Water reuse Membranes Americas

Direct potable reuse: Can California lead America’s new water revolution?

Tuesday, 20 February 2024

The California State Water Resources Control Board (SWRCB) unanimously approved direct potable reuse regulations (DPR). We look at why this is significant for California and beyond and whether California can lead America’s new water revolution.

California’s new DPR regulations

California's State Water Resources Control Board recently approved comprehensive DPR regulations, allowing treated wastewater to be fully treated, distributed and recycled as drinking water.

The final version of the regulations came together over many years and after an expert panel of 12 scientists and engineers evaluated work by the board’s Division of Drinking Water and determined the standards are protective of public health. Proposed regulations were released to the public in July; board staff gathered public comments and made adjustments based on that input.

These revisions include added flexibility for alternative treatment techniques and clarifications about the collaboration among partner agencies on reuse projects.

“On top of helping us build drought resilient water supplies, DPR offers energy savings and environmental benefits,” said E. Joaquin Esquivel, chair of the California State Water Board.

“And most importantly, these regulations ensure that the water produced is not only safe, but purer than many drinking water sources we now rely on.”

What is direct potable reuse?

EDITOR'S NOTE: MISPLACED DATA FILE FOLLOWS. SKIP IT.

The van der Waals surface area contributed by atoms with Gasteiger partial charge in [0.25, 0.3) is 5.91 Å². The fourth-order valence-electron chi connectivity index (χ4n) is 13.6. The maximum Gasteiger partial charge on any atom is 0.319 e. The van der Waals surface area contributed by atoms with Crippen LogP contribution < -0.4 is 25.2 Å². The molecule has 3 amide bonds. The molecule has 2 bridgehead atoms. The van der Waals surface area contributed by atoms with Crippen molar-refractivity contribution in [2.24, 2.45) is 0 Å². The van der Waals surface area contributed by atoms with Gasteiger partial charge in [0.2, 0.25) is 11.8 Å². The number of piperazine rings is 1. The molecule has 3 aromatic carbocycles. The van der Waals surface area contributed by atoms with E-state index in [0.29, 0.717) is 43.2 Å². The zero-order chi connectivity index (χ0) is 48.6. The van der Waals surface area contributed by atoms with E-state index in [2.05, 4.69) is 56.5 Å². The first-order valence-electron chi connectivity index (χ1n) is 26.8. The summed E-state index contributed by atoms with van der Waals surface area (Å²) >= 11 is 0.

DPR is a water treatment process that involves the purification of wastewater to a level suitable for drinking water without the need for an environmental buffer, such as a reservoir, groundwater recharge or dilution with surface water (indirect potable reuse)

The process typically involves advanced water treatment technologies, including various stages of filtration, disinfection, and advanced oxidation processes to remove contaminants and ensure the water meets stringent water quality standards. This treated water is then blended with the existing drinking water supply or distributed directly to consumers.

Direct potable reuse is considered a sustainable and innovative approach to water resource management, especially in regions facing water scarcity or drought conditions. However, its implementation often involves rigorous regulatory and safety considerations to ensure the protection of public health and the environment. Public acceptance and understanding of the safety and reliability of technology are also crucial factors in the successful adoption of direct potable reuse projects.

Overcoming hurdles: the “toilet to tap” phrase


With the new regulations now in place, there are two major hurdles to overcome before California fully embraces its water reuse potential. The first issue is the public perception and media infatuation with the phrase “toilet-to-tap”, which dates back to when former councilperson Joel Wachs ran for Los Angeles mayor in 2001.

A key part of his platform was opposition to water recycling. He used the toilet-to-tap expression to oppose water reuse. Wachs lost in that election, but the damage was done. That completed project cost more than $55 million in the 1990s and was mothballed for decades because of the bad PR from Wachs. To this day, Los Angeles only gets about two per cent of its water supply from recycled water.

Another challenge is funding, which is hindering major transformation in water reuse efforts in California. Despite some investments, significant state and federal funding is needed. Currently, high project costs pose affordability issues, particularly for low-income residents.

While California has provided modest funding for water reuse in the past decade, and the federal government has focused on low-interest loans, these efforts fall short. It will need investments that are one to two orders of magnitude greater to truly make a difference.

Only with increased funding can the state overcome cost barriers and ensure that water reuse becomes accessible to all Californians.

Lessons learned from Namibia

California could learn a lot from Namibia, a nation well known for being one of the pioneers in DPR and treating wastewater for drinking for many years.